To me, Hellman had it all. I grew up in the theater, and she was theater to me. I had always been interested in politics, and she was politics to me. I was obsessed with Hollywood and its history, and she was Hollywood to me. She spent half her childhood in the South, and I was then still steeped in all things Southern. And then there were bonuses: She had a great sex life, and she loved to cook. She traveled to places I wanted to visit. She was endlessly entertaining. When my biography appeared, the  New York Times reviewer called my book “dishy”; it was the first time I had seen that word in print. True, my book did contain gossip. People loved to talk about Lillian (she pronounced it Lil-yan), and the endless speculation about this entertaining but fearsome woman brought me back to, yes, Absalom, Absalom! and the endless discussions about Thomas Sutpen.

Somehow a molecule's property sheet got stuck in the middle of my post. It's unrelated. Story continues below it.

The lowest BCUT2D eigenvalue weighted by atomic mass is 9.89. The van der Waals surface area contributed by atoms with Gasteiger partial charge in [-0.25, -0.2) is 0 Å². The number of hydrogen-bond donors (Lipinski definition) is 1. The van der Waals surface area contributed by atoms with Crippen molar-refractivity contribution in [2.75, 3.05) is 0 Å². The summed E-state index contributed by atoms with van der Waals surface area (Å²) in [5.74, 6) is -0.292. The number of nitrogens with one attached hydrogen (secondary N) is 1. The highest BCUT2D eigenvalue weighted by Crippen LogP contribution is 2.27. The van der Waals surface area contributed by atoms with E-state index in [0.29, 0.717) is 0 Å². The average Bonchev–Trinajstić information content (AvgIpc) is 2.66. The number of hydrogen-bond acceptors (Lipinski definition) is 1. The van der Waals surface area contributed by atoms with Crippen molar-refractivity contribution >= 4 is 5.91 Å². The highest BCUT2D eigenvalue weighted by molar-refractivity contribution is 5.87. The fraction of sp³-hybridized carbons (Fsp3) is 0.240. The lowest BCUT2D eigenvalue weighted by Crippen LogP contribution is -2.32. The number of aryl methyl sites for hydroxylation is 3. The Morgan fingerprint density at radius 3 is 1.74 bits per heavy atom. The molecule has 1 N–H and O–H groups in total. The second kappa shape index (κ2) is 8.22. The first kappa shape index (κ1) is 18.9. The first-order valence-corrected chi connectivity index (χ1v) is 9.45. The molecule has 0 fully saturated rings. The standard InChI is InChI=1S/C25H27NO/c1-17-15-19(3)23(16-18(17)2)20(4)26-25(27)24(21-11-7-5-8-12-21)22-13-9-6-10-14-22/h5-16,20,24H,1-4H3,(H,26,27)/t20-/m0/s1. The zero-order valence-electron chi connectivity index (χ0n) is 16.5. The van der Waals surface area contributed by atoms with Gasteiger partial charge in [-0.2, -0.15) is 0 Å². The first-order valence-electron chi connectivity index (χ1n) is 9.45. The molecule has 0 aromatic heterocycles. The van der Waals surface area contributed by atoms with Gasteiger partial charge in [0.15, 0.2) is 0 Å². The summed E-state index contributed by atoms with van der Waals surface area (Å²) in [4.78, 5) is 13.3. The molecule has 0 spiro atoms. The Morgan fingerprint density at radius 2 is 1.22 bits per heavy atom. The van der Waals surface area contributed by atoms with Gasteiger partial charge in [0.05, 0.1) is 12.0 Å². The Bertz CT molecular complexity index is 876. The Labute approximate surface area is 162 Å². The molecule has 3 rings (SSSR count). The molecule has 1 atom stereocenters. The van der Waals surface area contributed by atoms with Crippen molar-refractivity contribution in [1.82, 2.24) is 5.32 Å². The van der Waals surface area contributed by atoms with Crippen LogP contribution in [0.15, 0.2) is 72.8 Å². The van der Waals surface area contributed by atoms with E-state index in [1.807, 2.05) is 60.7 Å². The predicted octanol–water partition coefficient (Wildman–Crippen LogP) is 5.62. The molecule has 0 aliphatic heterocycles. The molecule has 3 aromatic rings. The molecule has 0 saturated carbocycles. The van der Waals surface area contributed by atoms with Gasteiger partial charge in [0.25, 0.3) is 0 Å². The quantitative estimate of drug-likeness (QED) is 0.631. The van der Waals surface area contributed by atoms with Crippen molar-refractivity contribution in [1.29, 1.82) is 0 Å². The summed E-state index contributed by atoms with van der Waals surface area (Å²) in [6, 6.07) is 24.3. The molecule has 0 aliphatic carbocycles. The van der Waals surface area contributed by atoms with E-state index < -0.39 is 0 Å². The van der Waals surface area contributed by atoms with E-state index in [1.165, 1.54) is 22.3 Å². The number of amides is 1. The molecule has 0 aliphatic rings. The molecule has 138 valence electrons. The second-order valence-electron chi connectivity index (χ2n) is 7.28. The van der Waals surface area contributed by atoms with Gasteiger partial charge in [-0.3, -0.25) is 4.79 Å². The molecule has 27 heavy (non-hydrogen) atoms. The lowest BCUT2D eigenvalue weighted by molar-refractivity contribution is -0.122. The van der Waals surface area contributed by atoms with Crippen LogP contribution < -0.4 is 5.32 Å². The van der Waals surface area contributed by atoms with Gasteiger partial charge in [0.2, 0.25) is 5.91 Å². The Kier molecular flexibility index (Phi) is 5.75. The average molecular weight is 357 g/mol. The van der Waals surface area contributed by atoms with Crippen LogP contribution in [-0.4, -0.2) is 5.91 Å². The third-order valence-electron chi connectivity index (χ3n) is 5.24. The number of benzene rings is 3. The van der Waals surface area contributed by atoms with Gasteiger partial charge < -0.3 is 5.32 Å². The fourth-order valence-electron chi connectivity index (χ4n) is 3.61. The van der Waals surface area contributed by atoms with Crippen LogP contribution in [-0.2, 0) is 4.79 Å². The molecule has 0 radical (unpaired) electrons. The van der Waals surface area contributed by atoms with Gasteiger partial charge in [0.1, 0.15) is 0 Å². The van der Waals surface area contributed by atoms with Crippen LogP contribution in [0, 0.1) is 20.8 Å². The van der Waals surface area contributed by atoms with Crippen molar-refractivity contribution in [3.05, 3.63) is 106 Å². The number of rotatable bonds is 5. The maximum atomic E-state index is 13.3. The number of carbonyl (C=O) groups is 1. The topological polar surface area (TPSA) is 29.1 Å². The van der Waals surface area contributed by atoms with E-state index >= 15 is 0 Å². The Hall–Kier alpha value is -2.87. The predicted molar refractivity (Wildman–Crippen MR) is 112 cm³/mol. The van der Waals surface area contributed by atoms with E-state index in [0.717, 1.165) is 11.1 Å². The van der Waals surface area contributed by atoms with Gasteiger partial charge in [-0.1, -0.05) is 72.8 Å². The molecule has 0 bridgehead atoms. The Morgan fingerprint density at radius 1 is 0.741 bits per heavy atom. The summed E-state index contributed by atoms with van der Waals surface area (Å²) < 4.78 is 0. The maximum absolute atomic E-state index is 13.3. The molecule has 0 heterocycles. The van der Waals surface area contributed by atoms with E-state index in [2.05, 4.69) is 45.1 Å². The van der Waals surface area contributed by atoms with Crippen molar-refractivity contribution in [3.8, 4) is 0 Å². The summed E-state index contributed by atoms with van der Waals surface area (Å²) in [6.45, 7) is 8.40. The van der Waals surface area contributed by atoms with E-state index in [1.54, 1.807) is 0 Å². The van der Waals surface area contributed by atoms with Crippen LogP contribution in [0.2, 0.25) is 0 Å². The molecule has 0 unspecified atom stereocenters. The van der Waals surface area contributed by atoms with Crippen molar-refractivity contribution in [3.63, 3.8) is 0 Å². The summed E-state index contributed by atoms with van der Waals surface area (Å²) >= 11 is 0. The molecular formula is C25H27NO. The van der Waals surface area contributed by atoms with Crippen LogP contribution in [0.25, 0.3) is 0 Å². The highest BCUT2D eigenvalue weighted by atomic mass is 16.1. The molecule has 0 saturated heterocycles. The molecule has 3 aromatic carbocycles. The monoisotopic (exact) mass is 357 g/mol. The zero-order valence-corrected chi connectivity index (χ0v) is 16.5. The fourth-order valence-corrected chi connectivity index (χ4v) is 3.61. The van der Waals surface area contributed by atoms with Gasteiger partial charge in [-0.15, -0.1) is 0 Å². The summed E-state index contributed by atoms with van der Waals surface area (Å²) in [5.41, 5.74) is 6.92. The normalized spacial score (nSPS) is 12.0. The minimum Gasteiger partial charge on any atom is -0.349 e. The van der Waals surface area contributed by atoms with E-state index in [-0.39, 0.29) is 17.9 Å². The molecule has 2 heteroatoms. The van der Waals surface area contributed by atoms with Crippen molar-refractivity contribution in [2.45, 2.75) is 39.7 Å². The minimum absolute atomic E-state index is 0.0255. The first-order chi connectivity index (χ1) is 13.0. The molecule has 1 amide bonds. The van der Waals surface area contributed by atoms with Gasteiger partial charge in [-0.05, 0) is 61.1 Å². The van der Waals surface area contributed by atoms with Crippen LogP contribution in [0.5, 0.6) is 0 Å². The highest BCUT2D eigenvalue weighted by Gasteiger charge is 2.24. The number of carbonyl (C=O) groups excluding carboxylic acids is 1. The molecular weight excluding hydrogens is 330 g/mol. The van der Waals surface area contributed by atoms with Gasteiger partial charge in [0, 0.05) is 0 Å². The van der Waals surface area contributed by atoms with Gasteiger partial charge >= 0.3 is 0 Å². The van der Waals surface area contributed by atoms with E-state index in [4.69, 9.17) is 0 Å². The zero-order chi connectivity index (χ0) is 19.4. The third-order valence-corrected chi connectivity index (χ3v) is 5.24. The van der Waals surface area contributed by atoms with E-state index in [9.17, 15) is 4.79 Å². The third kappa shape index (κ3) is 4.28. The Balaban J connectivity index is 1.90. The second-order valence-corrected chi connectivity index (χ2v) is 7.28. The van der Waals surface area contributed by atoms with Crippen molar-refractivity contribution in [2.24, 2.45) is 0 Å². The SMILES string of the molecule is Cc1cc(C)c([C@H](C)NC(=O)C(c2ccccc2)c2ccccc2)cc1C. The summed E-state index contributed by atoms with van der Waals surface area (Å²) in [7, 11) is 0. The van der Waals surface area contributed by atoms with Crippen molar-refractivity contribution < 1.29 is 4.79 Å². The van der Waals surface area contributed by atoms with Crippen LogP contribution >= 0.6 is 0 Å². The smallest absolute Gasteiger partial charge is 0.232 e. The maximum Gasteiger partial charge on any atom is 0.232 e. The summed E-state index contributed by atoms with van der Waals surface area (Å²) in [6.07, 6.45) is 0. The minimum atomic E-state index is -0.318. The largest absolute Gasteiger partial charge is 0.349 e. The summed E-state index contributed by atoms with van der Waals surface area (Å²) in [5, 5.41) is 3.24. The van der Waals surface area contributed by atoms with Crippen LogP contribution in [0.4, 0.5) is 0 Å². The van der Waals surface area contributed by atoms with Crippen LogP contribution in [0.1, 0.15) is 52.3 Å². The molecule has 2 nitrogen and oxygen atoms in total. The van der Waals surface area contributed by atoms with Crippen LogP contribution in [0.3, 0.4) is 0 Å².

Selected Works: Click on titles for reviews and photographs

e.g. Fiction, History, Magazine Articles, etc. goes here
Carl Rollyson not only provides an introduction to her essays, novels, plays, films, diaries, and uncollected work published in various periodicals, he now has a lens through which to reevaluate classic texts such as Against Interpretation and On Photography, providing both students and advanced scholars a renewed sense of her importance and impact.
This first biography of Susan Sontag (1933–2004) is now fully revised and updated, providing an even more intimate portrayal of the influential writer’s life and career. The authors base this revision on Sontag’s newly released private correspondence, including emails, and the letters and memoirs of those who knew her best.
Chapters on Marilyn Monroe, Lillian Hellman, Martha Gellhorn, Norman Mailer, Rebecca West, Susan Sontag, Sylvia Plath, Amy Lowell, Michael Foot, Jill Craigie, Dana Andrews, Walter Brennan, and Willam Faulkner.
A Private Life of Michael Foot adopts a no holds barred approach to biography, leaving a political figure stripped bare, and revealing a deeply complex, introverted man for all to see.